There are a number of set components in a strategic marketing plan. They are as follows:
Control and Evaluation.
- Executive Summary
- Mission Statement
- Corporate Objectives
- Situational Analysis
market, consumers, competitors, political, technology, social, public, economy etc.
- internal: resources, skills, products, brands, marketing mix, objectives etc.
The rest of this lecture addresses most of them. The Executive summary, the Mission statement and Control and Evaluation are addressed elsewhere.
This section of the plan:
- provides the strategic context within which the plan will operate
- establishes the:
- risk profile
- resource capability
- growth objectives.
The Situational Analysis is:
- a snapshot of the market, highlighting
- where we have been
- where we are now
- both :
- descriptive: what is happening?
- analytical: why is it happening?
- is made up of:
- external analysis
- internal analysis
- SWOT analysis.
The external analysis involves the following areas:
- the macro-external environment: the economic, social, cultural, poltical, legal, demographic, technological issues and their effects
- the market:
- defining, measuring, quantifying and predicting
- market size, potential, structure and trends
- the consumer:
- who, what, when, why, how?
- the consumer's needs, wants, gaps, opportunities
- attitudes, involvement in decision making
- social and cultural trends affecting purchase
- the importance of branding, price, variety, value and service
- attitudes to advertising messages, product performance, quality etc.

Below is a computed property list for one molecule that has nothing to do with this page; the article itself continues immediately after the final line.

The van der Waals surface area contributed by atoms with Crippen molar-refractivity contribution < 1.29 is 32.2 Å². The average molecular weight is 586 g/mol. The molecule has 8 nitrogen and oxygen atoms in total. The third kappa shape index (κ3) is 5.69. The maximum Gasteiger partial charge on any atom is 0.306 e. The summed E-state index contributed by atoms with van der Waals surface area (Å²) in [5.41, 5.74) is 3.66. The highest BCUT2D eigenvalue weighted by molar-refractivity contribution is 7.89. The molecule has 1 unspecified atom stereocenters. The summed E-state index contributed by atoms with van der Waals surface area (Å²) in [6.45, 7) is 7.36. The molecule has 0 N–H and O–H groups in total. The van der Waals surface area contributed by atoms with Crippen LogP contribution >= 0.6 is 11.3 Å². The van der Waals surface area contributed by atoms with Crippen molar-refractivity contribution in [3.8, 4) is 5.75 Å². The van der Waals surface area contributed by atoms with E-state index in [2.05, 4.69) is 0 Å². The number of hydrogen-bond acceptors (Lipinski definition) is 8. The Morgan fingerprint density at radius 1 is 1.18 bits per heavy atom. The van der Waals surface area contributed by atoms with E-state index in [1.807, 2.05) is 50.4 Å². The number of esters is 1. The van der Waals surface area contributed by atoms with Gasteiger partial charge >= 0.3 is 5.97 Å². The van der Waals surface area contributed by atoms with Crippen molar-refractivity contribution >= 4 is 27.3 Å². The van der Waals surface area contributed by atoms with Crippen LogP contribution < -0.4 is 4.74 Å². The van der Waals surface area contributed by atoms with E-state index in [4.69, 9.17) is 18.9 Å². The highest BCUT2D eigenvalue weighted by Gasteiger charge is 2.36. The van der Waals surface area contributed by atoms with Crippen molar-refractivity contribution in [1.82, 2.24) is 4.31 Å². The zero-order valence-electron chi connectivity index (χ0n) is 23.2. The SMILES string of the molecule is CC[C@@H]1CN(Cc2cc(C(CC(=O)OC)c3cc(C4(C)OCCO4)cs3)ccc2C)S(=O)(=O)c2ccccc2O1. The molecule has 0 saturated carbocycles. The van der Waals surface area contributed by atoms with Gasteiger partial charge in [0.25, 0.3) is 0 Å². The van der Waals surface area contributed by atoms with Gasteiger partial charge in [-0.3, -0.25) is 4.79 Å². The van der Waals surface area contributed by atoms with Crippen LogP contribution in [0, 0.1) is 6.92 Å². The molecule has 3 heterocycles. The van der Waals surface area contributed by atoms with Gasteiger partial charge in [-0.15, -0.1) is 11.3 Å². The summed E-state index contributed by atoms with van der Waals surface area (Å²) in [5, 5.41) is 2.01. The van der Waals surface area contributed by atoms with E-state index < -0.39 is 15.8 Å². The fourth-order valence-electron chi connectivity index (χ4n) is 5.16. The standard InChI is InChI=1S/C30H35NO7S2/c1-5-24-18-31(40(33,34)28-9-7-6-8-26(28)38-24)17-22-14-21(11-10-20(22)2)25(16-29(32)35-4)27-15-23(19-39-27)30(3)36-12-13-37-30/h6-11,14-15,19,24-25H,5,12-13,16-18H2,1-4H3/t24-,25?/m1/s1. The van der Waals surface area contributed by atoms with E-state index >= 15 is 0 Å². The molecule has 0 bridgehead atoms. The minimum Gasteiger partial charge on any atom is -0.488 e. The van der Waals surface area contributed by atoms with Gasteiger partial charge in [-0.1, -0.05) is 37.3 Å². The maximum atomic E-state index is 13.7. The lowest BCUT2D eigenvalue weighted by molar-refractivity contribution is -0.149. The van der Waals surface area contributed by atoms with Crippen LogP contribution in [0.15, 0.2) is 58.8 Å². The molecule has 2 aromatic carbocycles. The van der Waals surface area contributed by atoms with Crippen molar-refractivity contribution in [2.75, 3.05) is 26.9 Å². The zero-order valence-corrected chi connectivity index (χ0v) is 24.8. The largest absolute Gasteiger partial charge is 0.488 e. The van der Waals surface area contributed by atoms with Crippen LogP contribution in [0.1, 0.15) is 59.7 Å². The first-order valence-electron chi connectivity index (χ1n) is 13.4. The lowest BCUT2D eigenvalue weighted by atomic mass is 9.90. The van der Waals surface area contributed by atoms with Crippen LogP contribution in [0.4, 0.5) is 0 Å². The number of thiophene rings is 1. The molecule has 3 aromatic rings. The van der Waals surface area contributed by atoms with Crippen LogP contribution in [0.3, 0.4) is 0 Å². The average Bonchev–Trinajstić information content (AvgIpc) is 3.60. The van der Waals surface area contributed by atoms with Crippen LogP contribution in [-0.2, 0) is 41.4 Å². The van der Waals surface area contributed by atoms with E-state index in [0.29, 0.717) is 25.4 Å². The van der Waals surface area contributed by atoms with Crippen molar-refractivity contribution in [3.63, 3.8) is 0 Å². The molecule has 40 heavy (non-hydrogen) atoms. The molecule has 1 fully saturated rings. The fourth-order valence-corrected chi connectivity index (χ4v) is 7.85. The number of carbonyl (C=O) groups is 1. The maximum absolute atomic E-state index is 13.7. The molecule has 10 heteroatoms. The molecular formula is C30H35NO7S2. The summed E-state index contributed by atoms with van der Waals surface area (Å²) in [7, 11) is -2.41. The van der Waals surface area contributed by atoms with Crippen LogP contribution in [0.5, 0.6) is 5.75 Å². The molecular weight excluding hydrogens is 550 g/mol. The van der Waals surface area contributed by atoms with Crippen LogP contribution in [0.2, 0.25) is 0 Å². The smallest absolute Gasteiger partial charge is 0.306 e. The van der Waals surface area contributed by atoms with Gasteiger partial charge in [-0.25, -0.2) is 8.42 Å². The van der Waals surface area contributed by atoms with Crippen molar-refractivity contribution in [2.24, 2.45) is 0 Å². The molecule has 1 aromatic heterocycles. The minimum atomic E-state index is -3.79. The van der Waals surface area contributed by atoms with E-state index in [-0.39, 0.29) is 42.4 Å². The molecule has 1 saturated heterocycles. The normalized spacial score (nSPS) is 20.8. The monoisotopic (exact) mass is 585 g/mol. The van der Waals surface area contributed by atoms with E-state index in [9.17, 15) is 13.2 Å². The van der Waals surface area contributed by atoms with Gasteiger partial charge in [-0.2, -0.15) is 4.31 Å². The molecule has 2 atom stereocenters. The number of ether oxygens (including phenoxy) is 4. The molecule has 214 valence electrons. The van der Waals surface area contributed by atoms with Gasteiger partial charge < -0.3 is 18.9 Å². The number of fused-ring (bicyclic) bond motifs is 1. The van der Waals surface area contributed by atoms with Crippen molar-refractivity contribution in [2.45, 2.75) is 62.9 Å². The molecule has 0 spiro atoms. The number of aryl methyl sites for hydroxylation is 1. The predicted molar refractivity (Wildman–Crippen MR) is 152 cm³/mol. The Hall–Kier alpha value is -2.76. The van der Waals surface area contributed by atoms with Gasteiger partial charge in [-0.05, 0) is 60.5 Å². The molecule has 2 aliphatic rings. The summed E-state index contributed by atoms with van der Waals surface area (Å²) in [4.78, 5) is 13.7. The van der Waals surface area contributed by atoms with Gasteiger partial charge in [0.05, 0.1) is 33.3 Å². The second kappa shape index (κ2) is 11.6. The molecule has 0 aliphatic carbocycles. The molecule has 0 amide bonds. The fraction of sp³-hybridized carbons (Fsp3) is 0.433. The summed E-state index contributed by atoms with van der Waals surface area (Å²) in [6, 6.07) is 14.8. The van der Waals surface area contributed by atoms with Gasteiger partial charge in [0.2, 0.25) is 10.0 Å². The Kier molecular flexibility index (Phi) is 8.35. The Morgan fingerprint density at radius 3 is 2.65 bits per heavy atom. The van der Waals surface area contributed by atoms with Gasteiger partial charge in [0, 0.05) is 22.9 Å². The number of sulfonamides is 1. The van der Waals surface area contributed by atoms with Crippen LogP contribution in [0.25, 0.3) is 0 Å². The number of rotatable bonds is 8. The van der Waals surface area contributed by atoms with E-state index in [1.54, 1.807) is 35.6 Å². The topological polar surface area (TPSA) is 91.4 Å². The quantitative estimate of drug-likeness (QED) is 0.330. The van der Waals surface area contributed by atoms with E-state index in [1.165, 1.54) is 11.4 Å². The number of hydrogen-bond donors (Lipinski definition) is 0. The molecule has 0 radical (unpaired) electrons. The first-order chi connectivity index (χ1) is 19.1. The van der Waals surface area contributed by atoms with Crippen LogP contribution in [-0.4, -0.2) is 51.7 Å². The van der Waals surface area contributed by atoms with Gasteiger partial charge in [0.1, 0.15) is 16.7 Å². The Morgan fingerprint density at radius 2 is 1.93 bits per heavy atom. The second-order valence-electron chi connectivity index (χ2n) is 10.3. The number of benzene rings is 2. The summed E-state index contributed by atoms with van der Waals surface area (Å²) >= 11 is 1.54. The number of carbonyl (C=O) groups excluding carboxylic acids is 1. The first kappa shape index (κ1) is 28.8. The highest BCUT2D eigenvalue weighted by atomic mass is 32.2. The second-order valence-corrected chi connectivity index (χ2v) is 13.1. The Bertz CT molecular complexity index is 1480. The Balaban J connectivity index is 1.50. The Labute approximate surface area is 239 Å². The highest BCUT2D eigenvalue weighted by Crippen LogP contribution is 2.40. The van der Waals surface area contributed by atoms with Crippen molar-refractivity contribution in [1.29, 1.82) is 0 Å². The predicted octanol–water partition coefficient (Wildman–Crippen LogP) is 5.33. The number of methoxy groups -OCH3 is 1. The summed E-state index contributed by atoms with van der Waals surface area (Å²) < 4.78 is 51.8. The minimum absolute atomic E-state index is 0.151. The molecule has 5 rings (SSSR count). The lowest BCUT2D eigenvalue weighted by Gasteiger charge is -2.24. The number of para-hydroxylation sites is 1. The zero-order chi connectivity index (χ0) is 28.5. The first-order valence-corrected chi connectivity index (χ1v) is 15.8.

- direct, indirect and potential competitors
- size, performance
- level of threat and vulnerability
- strategies, culture, mission
- strengths, weaknesses, competitive advantages
- product, price, positioning, distribution etc.
The internal analysis addresses the following:
- review of internal structures, policies and strategies that impede or enhance the firm's ability to compete
- company culture, mission, goals
- resources, eg. dollars, manpower, managerial skill
- performance, eg. dollars, market share and volume, brand awareness, loyalty
- marketing mix
- competitive advantages
- strategic alliances.
The SWOT analysis should:
- be written up on one page
- be clear and succinct
- identify the key issues:
- strengths and weaknesses
- opportunities and threats.
Strengths and weaknesses:
are relative to the competition
are defined as a strength only when you do something better than a competitor
are defined as a weakness when you are lagging behind the competition.
Opportunities and threats:
are identified by the external analysis
must be defined in the light of the firm's mission and objectives.
You may have seen the objectives invoked in other contexts.They are known as SMART objectives:
Objectives may be written for:
- sales in dollars and volume
- market share
- profitability in dollars or as a percentage
- service levels
- corporate awareness
- membership levels, etc.
The type of objective which is relevant to the marketing strategy will depend upon the type of organisation for which the strategy is being prepared.
The following considerations are basic to developing marketing strategies:
Action Plans are detailed plans dealing with specific marketing projects, eg. the development of a television campaign, new product development, market research, sales promotion etc.
- target market
Action Plans outline who, what, when and where.
Financial information is basic to:
- marketing expense budgets
- sales forecasts
- profit impact statement.